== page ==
(Lack of) Total Management Cooperation

It’s been a long week. I’m going to end the week (and start the weekend) with an above average post (if you are thinking that all of my posts are above average, then this post is above that).

I constantly babble about how important it is for the commitment to customer service to start at the top (also known as management dedication). However, a question I am asked a lot is “How do I convince my company’s management team that customer service is important?” This post will hopefully help you convince them and is dedicated to people in charge of a company’s customer service department.

Very few companies want to look at customer service as anything besides a gigantic cost center (which it is – good customer service departments are extremely expensive to staff and run). Successful customer service companies don’t look at as a cost center, but instead a potential customer winner over center (that isn’t the official term, but it does work).

Remember the stool!
Remember the three legged stool? I vowed to talk more about it, but it is hard to work it into posts as often as I’d like without overusing it. However, the three legged stool is so important. Explain it to your company’s management team. Employees have to be happy or they won’t be nice to customers. If customers aren’t happy, they won’t be nice to employees. If the business results are bad, everything will likely fail. However, if all three legs (items) are good, everything will work out.

Show them examples.
I have talked about quite a few companies that have seen above-average levels of success largely due to customer service. Companies like Nordstrom, Ritz Carlton, Headsets.com, Rackspace, Chick-fil-A, Printing For Less, and Starbucks are all companies I have talked about that have seen success partly (if not more than that) due to a strong commitment to customer service. Explain to your management team what these companies have done and what they have seen.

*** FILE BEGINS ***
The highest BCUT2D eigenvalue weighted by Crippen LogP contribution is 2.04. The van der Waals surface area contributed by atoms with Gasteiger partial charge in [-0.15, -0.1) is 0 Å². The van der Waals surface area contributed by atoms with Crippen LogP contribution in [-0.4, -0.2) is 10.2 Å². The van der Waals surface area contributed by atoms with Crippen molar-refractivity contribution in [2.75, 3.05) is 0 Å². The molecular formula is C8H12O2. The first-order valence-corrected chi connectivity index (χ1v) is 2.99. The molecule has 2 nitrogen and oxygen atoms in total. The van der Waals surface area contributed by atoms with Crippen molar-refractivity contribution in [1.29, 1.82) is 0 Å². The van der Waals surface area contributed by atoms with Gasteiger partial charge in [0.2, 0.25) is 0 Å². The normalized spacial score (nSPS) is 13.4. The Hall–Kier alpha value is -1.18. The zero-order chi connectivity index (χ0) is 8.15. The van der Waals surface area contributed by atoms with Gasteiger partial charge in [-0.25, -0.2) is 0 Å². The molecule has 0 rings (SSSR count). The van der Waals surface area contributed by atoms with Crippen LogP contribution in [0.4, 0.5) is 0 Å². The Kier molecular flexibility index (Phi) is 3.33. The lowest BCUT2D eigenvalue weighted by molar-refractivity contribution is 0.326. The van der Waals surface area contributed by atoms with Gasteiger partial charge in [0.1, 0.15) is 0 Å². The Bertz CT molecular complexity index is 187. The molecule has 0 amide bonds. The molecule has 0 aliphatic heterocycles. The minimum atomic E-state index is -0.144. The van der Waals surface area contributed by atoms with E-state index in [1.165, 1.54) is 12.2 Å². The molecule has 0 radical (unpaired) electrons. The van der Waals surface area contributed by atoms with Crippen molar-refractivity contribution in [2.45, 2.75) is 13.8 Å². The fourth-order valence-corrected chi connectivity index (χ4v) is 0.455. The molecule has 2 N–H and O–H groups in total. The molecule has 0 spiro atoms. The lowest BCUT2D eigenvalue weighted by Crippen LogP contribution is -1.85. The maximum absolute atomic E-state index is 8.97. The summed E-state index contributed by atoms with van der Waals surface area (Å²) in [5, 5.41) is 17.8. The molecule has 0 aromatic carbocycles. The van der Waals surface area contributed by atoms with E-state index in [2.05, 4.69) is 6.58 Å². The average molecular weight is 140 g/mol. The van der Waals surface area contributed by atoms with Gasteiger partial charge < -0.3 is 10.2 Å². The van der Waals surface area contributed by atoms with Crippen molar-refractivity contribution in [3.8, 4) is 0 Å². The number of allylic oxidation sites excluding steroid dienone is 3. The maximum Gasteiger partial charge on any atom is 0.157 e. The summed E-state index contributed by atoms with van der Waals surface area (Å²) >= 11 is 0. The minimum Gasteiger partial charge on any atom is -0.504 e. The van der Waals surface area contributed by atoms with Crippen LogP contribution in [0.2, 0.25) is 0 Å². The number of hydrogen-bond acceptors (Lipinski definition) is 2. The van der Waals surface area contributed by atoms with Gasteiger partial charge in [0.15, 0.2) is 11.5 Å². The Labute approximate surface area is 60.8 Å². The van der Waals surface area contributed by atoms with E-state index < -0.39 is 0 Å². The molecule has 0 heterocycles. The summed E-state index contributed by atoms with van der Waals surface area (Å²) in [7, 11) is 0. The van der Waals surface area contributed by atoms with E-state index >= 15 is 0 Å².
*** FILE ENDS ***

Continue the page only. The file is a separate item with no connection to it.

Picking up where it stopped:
Concrete figures.
It’s more like soft concrete figures across the street, but they are figures nonetheless. Business people like facts and figures. Fact: Great customer service increases customer loyalty. Fact: Happy employees are more productive. Fact: Great customer service helps create customer evangelists, who definitely help businesses. None of these are solid facts (not in the 2 + 2 = 4 sense), but with research and logic, you should be able to find plenty of articles, white papers, research studies, and academic papers stating the same or very similar points.

Management teams don’t like to (but need to) hear about how their competition is doing something better. Say something like:

“We at Company X have 25% customer retention. At Company Y, where they have great customer service, has 65% customer retention. I spoke to Bob in our business department and he ran some figures and said that if we could increase our customer retention by 40%, we’d make another $5 million. That’s one tenth of what I’m asking for to help improve our customer service and that’s just one figure.”

That should get them almost every time. Management teams hate to hear how much better their competition is doing, especially when they can be doing just as well.

Get support.
Before going to your management team, talk to both customers and employees. Do they want to shift to a more customer service focused company? Customers probably will, but will they spend more? Ask! Explain what you want to do and ask for support. The reactions can’t hurt (worst that can happen is you stay like you are), but certainly can help.

Be sure to.
Explain to your management team that giving you a bigger budget for customer service, hiring a few consultants, or giving you a bigger salary won’t necessarily make their company the next Nordstrom or Ritz Carlton. Tell them that for this to work, it requires constant work and a constant dedication to customer service by everyone – including them.

Take an answer.
If the management team says yes, you are free to jump up and down because you are so happy. However, if they say no, take an answer. Work on your data, talk to more people, and get more examples and try again in a few months. It may be a slow (and painful) process, but if your data is good enough, you should be able to convince your management team.